They'll become delicious just like their close relative the banana (but with a sweeter flavor and a hint of pumpkin pie), but plantains do it in
their own good time. Think of them as a more genteel fruit if it keeps
you from hurling them into the
trash in frustration.
I've actually been told you can't eat raw plantains
because they spoil before they ripen, which is nonsense.
Head to your local supermarket. The fruit you'll most commonly find in the overripe
bin is the plantain. Its peel
will often be more than half green still, but most stores consider them
to be spoiled after yellow and black starts creeping in because people who cook them want them very starchy.
The funny part is that at this time they're probably
still two or three weeks away from true ripeness.
You ripen plantains by
letting them sit, and sit, and then sit some more until the peels are
completely black and wrinkly. When you poke them, they should yield
easily to pressure (but don't prod them a lot, because you'll bruise the flesh and cause them to ferment).
Bananas are ripe when their yellow peels are spotted with brown,
but the lack of moisture in plantains means that they ripen slower.
A plantain averages 65 percent moisture, but bananas
average 83 percent.
Hydrolysis, the process by which starches are converted
to sugars, acts fastest in fruit of higher moisture content, so bananas
easily lap plantains.
Bananas go from very green to ripe in 7 to 11 days,
depending on temperature and other factors. Plantains often take as long as three
or four weeks to become completely ripe.
plantains just like you ripen bananas,
in a warm, preferably well-ventilated place. Especially if it's humid
and hot in your climate, you should avoid throwing them in a stack because plantains are prone to mold/mildew as their skin becomes blacker. If small amounts accumulate, it won't penetrate the skin. Just don't let it get out of control or they'll go bad.
I've gotten a few emails asking me what to do with the
mold and about when they're really ripe, so I put together some photos
to give you a better idea.
How to Ripen Plantains: The
This plantain on the left and the banana next to it have been ripening for
about a week. The banana is spotted and ready to eat, but the plantain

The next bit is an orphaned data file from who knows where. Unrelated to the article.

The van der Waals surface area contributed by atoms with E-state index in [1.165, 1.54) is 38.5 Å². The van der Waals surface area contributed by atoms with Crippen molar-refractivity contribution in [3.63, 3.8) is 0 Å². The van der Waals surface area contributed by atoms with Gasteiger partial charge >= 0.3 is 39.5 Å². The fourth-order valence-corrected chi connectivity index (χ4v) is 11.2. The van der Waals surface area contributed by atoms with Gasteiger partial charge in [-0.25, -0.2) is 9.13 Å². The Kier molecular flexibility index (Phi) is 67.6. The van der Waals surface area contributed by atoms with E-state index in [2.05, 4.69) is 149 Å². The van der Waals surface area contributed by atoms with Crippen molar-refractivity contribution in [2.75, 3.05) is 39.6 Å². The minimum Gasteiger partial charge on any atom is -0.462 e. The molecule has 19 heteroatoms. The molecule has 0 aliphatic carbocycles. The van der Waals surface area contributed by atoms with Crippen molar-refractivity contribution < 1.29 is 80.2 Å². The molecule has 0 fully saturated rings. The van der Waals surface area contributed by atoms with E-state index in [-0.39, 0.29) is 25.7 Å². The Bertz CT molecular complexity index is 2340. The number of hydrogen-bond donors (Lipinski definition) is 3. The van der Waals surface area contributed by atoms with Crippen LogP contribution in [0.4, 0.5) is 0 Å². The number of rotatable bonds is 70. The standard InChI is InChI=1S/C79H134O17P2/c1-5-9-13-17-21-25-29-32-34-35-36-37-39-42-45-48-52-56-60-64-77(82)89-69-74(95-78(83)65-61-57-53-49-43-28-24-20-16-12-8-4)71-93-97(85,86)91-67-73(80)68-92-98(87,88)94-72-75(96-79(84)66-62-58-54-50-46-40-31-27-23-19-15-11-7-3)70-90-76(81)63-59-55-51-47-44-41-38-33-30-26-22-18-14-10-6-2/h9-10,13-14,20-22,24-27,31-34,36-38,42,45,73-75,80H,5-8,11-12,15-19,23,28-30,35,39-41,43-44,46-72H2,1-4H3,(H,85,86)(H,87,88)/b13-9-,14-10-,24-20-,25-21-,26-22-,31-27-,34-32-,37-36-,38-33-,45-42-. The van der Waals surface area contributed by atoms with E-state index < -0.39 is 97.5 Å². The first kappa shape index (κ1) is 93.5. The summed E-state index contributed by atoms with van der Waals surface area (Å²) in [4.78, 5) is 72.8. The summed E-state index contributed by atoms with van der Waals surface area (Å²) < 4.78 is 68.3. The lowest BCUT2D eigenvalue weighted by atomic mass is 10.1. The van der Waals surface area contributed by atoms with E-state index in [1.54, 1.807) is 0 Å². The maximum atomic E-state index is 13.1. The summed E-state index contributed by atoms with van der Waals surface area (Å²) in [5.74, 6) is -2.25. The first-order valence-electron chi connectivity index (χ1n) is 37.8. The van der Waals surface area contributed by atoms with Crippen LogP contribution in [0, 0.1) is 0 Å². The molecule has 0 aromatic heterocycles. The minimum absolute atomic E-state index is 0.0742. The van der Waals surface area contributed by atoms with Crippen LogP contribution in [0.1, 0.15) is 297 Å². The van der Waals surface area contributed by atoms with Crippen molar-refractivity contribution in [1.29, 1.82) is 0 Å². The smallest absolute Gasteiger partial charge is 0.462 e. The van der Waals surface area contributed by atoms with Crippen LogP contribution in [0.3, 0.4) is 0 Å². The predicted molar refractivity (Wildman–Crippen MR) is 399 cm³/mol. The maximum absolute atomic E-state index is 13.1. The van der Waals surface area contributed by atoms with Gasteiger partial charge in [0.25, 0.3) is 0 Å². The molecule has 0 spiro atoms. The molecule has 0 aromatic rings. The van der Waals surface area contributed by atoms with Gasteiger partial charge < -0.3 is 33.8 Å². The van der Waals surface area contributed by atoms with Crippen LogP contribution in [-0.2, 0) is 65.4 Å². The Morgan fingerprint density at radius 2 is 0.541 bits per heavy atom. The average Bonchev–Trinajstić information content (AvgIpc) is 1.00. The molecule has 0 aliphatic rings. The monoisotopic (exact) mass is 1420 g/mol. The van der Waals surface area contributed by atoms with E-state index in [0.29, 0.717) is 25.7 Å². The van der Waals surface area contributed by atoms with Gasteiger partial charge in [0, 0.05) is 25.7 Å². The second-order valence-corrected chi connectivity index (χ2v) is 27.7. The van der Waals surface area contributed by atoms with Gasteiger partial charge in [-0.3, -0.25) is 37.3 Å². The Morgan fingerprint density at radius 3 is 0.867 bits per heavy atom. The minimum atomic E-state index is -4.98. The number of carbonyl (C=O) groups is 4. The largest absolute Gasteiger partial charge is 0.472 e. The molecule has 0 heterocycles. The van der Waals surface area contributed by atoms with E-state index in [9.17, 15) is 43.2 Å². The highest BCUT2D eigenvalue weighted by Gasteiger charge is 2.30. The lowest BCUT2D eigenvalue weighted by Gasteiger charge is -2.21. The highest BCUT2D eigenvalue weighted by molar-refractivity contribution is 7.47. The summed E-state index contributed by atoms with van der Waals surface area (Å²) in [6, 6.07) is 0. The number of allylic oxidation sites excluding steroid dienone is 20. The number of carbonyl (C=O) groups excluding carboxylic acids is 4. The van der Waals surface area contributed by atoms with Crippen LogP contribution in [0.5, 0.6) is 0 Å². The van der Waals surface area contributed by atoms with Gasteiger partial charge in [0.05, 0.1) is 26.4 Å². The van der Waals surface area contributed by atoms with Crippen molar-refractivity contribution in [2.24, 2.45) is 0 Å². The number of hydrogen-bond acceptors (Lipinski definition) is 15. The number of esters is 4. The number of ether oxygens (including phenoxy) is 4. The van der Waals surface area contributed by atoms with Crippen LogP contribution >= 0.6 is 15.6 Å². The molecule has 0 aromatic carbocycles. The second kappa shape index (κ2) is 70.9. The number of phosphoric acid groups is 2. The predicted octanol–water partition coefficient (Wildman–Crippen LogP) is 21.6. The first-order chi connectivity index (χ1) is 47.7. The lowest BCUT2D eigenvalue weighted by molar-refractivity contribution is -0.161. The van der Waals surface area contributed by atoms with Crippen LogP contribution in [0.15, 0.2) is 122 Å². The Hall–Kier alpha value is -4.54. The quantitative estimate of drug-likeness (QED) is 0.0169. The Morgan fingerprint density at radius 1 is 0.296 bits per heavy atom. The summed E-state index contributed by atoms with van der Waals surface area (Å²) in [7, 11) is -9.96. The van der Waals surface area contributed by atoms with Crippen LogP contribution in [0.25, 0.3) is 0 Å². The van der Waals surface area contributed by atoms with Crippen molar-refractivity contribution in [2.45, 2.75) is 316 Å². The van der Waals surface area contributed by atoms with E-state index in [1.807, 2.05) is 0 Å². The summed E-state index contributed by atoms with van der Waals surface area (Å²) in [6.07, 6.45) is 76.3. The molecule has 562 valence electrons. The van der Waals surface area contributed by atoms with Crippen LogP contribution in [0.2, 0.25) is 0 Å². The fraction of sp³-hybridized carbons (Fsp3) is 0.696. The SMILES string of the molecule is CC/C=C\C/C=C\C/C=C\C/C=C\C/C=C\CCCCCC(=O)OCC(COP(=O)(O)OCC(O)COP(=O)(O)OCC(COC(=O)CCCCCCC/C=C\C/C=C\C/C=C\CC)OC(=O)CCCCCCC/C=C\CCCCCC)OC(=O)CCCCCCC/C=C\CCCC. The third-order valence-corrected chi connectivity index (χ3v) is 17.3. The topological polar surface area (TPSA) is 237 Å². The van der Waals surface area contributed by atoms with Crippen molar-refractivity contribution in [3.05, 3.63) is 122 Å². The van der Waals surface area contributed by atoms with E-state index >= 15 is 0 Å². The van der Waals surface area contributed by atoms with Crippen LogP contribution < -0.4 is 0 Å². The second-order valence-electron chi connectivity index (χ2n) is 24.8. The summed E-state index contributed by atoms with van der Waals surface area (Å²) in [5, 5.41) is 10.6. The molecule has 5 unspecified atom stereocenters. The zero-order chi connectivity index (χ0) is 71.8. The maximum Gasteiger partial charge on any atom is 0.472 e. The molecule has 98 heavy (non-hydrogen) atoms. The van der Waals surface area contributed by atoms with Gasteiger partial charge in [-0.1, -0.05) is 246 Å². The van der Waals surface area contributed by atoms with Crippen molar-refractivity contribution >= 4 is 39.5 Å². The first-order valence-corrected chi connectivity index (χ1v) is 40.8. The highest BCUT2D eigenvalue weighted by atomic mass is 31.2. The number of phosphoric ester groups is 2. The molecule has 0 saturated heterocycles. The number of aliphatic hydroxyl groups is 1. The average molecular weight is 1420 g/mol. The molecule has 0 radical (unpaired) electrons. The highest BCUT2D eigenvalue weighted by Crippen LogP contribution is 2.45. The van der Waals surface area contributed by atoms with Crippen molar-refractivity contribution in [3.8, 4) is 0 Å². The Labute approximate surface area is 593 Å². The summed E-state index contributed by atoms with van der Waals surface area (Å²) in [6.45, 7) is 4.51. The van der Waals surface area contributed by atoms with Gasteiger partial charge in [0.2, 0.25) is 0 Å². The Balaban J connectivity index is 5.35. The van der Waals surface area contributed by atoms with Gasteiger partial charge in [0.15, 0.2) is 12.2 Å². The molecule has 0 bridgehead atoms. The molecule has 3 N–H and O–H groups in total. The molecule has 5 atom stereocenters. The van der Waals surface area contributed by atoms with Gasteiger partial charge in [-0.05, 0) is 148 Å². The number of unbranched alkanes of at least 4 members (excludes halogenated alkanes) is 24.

is still quite a long time away from edibility. Eat it now and it will
be starchy and hard to digest.
Here are two plantains next to each other four days on from the first
picture. "Surely, Andrew," you tell me, "this plantain is in danger of
going bad. Look how much black is on it. Should I eat it?"
still a long way from ripeness.
Somewhere in week two.
No. Put down the plantain.
Our plantain with two bananas for comparison. It's getting black, but
it's not completely black and it fails the yield to pressure test.
See what you did,
Andrew, you say. You made me wait so long that it's gone moldy.
Actually, it probably went moldy because you had
it in a humid or unventilated environment. I bunched a few plantains
together in a bag to produce this mold to show you.
The mold doesn't mean that it was overripe or even that it's gone bad.
This is just a bit of mold on the skin, but it hasn't gotten inside.
Wipe it off with a cloth and ripen it some more.
Now this, this my friends, is a ripe plantain. It's totally black and
yields to pressure. The mushier the better. In doubt? Leave it a few
more days. It's unlikely to go bad unless you've prodded it too much and bruised the flesh, or you've let it get moldy.
The last step of my guide on how to ripen plantains is the best, of
course, because you get to dig in. Enjoy.
Lose weight, regain the energy that is your birthright, and feel fantastic when you start eating the raw fruits and vegetables that are our natural diet.
The book explains what to eat, why, and answers the many questions you'll likely have when you're starting off